For instance, if a page contained the phrase "Taj Mahal menu", Google would know internally that that page referred to the Taj Mahal restaurant because it has a sufficient knowledge of semantics and context to understand that monuments and musicians don't have menus, but restaurants do, and that the phrase "Taj Mahal" could refer to any of those things.

Re:They do that already. (1)

wvmarle (1070040) | about 2 years ago | (#42269351)

That's a cool story, but it really has nothing to do with the article.

You deserve "insightful" points for that much more than I deserve to be modded "informative" because of course it's a coincidence. Yet it's one of those jaw-dropping, how-could-this-be kind of coincidences, that actually are pretty funny if they happen.

Re:They do that already. (0)

Anonymous Coward | about 2 years ago | (#42270359)

That's a cool story, but it really has nothing to do with the article.

Yet it's one of those jaw-dropping, how-could-this-be kind of coincidences, that actually are pretty funny if they happen.

What do you mean coincidence? Read what it says: "I grabbed the vegetable, put it next to my computer..."

That's the essential step that most people forget when they are googling the name for unknown vegetables.

Re:They do that already. (1)

Anonymous Coward | about 2 years ago | (#42270787)

Last thanksgiving, at the dinner table, someone asked, "What is this vegetable?" It was fennel. Personally, I felt sad my 65+ year old relatives had no idea, while a 20+ year old recognized it. BTW, it seems the most popular image on Google's, "What is this vegetable?" is kohlrabi. In my personal experience in the deep south, the most checkout confusion is caused by buying rhubarb.

Re:They do that already. (1)

dkf (304284) | about 2 years ago | (#42270747)

This looks like it's primarily interested with homonyms - words with different meanings, but the same arrangement of letters. Like, say, "Prince". Prince could refer either to the title, a particular holder of that title, a brandname, or a bunch of other things. Think wikipedia's disambiguation page. This technology is basically giving google the ability to determine which particular meaning a given instance of the word is talking about, given context.

That's not a bad explanation, but the real magic is that it's ascribing a set of meanings to a word or phrase according to the nature of the clustering of web pages that mention it. Then, they can split up things like search results according to the potential significant meaning sets as one of the first things, without particular regard for just how popular the particular uses of the term are with respect to each other. In effect, it's automatically ascribing the meaning according to the potential context graphs, which is one of these fascinating Hard AI things. (I'm at least partially convinced that something similar drives human cognition and memory; you understand things by understanding how they relate to everything else.)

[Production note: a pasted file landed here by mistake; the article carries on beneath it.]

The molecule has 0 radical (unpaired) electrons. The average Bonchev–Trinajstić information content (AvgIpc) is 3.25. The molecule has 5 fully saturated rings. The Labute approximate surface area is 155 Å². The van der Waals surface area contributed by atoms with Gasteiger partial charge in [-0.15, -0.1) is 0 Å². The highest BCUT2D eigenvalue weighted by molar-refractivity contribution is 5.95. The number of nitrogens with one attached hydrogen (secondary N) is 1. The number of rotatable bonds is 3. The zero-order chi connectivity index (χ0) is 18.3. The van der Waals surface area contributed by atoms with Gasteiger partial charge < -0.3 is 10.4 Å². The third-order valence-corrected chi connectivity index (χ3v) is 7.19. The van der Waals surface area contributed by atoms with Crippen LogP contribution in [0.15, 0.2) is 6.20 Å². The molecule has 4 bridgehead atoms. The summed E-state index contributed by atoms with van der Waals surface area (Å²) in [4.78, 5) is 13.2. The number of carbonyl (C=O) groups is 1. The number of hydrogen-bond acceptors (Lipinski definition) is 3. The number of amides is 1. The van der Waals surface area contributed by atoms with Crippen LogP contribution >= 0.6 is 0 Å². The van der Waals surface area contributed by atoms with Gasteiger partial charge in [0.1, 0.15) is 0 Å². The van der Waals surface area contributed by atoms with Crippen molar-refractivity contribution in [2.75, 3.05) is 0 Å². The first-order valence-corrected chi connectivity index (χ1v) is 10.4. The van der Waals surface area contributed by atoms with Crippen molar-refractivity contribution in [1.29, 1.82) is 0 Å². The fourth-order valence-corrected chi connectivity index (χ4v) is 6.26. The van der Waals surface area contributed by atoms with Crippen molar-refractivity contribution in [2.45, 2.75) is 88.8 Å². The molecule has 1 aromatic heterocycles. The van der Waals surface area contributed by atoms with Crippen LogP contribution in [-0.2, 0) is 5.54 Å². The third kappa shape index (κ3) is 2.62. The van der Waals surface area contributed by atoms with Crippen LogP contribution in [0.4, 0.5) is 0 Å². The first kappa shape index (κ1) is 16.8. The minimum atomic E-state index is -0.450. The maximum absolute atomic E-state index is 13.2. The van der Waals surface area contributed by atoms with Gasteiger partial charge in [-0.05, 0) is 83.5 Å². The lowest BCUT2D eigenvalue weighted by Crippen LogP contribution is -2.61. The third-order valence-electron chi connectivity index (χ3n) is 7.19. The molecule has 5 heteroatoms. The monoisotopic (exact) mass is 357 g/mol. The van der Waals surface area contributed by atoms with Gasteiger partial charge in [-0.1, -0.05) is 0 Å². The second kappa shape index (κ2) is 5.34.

Re:They do that already. (1)

Khalid (31037) | about 2 years ago | (#42276697)

No, this is not a coincidence, it means that fennel is sufficiently rare in english speaking countries, that at least a certain number of people will try to figure out, what vegetable is it, exactly as the author did. So his situation was not unique. I have encountered many situations where many people where asking the same questions as I did and looking for it in the web.

Re:They do that already. (0)

Anonymous Coward | about 2 years ago | (#42270749)

I'm amazed that there are people who don't know what a Fennel is.

or just know how to search (5, Insightful)

Ralph Spoilsport (673134) | about 2 years ago | (#42268379)

'Now, when you encounter encounters the letters T-A-J-M-A-H-A-L on any Web page, the computers suddenly start understanding that this document is about the monument, and this one is about the musician, and this one is about a restaurant,' Singhal says. 'That 'aboutness' is foundational to building the search of tomorrow.'"

Or, type:
taj mahal
and then follow that with:

"monument" or
"musician" or
"restaurant"

Depending on what you're fucking looking for.

Re:or just know how to search (2)

BradleyUffner (103496) | about 2 years ago | (#42268455)

'Now, when you encounter encounters the letters T-A-J-M-A-H-A-L on any Web page, the computers suddenly start understanding that this document is about the monument, and this one is about the musician, and this one is about a restaurant,' Singhal says. 'That 'aboutness' is foundational to building the search of tomorrow.'"

Or, type:

taj mahal

and then follow that with:

"monument" or

  "musician" or

"restaurant"

Depending on what you're fucking looking for.